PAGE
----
Food Not Bombs Isla Vista feeds students staying at UCSB hotels – The Channels

Through COVID-19 and community crises, Food Not Bombs Isla Vista continues to support its local neighborhood through unprecedented times with delicious acts of kindness.

The grassroots organization prepares and provides free vegan meals to anyone in need. The chains before reported on the homeless assistance group during the start of the COVID-19 pandemic in the spring of 2020. While continuing to provide meals to the homeless, the organization has also focused its efforts on helping students of UCSB hosted in hotels.

“We adapt to the needs of the community,” Food Not Bombs member Joshua Buendia said. “Whether it’s with COVID, housing or whatever it is that can happen. “

Isla Vista is one of many areas in Southern California suffering from a housing shortage. With City College students vying to live in the idyllic university town, along with those from UCSB, an environment has been created where multiple students must cohabit in order to pay rent and utilities.

Many international students attending UCSB were unsure whether they could enter the United States and take classes in person, as protocols for COVID-19 were unclear and there were difficulties obtaining visas from. trip.

UCSB international student Julian Broadbery told The Channels about his trip from Copenhagen to Santa Barbara, including having to travel to Paris to receive a visa since the US embassies around him were closed.

Broadbery came to the United States not knowing where he was going to live. UCSB’s housing administration did not respond until about five days before the start of the fall term, when the college offered her a hotel room to stay.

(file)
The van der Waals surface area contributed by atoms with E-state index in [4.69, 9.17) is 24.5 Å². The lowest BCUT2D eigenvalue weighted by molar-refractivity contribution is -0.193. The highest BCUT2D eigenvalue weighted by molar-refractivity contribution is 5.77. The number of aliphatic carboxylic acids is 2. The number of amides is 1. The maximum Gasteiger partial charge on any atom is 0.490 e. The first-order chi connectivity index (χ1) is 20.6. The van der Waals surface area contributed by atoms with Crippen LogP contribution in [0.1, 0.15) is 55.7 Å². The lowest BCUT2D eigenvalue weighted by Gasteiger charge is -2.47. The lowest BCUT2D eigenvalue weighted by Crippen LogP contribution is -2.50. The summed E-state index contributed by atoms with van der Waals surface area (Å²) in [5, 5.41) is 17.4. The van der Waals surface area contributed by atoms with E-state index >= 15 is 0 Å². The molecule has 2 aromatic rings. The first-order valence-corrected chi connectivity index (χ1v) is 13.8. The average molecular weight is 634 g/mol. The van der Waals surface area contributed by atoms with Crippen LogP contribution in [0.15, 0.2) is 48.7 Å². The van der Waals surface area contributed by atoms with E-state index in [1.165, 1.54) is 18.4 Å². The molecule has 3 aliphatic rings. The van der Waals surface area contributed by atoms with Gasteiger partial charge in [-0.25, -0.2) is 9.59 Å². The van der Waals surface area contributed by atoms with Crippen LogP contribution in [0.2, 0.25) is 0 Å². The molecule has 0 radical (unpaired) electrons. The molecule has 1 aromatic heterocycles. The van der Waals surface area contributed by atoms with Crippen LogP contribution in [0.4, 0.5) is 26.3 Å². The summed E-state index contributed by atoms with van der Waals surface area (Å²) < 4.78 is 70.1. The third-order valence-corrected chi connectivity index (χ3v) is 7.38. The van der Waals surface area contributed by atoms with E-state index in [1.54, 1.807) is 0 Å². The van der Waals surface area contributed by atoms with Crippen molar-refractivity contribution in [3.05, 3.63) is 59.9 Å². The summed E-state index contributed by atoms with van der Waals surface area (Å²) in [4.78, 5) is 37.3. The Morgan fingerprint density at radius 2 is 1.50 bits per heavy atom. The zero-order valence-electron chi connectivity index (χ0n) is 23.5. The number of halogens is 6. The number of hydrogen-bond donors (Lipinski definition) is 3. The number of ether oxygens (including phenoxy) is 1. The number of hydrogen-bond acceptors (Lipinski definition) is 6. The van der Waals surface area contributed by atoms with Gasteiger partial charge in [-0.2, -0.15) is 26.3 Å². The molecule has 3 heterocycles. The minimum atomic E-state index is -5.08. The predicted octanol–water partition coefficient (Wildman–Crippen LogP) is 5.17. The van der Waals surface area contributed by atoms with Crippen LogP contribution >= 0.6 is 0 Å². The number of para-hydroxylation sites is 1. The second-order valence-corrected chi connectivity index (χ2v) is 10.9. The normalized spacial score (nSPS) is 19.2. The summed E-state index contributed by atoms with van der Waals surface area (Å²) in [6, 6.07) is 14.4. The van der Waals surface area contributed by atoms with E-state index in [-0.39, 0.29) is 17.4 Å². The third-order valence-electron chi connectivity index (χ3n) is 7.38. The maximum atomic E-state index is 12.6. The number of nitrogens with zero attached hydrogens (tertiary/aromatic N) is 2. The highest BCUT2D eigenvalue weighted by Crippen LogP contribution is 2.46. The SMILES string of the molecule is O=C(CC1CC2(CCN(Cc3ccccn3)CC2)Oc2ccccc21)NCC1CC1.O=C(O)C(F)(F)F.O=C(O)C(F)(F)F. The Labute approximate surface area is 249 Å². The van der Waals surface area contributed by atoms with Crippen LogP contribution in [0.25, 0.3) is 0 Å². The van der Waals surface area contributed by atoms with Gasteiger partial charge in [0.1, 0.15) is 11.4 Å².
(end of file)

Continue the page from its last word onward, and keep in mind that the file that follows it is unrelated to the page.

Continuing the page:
From left to right, Diego Zahnen and Julian Broadbery select meals from the Food Not Bombs Isla Vista distribution on Wednesday, November 16. Zahnen and Broadbery are among some 300 students staying in hotels during UCSB’s fall terms. (Rodrigo Hernandez)

“When I got the contract and found out where I was going to live, it was a relief,” said the Danish native. “It was also a little wrong that it was such a big relief because I shouldn’t have to worry about it and I was also left on my own because my own university told me that all contacts were to be made through the administration here. “

Broadbery went on to say he had no point of contact and felt “left in the dark”.

Broadbery and fellow international student Diego Zahnen, who also resides in a hotel, frequent their friend’s apartment on campus to experience a semblance of normal life.

“I feel lucky because I have found friends and we can cook and do things together, but if I hadn’t, it would be a lot worse,” Zahnen said. “I miss the kitchen, but I appreciate [Food Not Bombs] because it’s good food and healthy food.

On Sunday, November 14, Food Not Bombs’ packed menu featured spicy vegetable soup, salad, tomato focaccia and plum cobbler. The selection available the following Wednesday 17 November includes Mediterranean and Thai style salads, vegetable stew and rice.

In addition to organizing distributions every Wednesday and Sunday from 5:30 p.m. to 6:30 p.m. at Little Acorn Park, organization is also dedicated to bringing door-to-door meals to students in hotels.

On Thursday, November 18, the group served approximately 90 meals at four hotels, including the Ramada, Kimpton, Pacific Suites, and Best Western South Coast Inn.

“I couldn’t believe it at first. I was overwhelmed by the friendliness of the people, ”Zahnen said. “I can’t believe it’s free and that they come to hotels. The support has been incredible.

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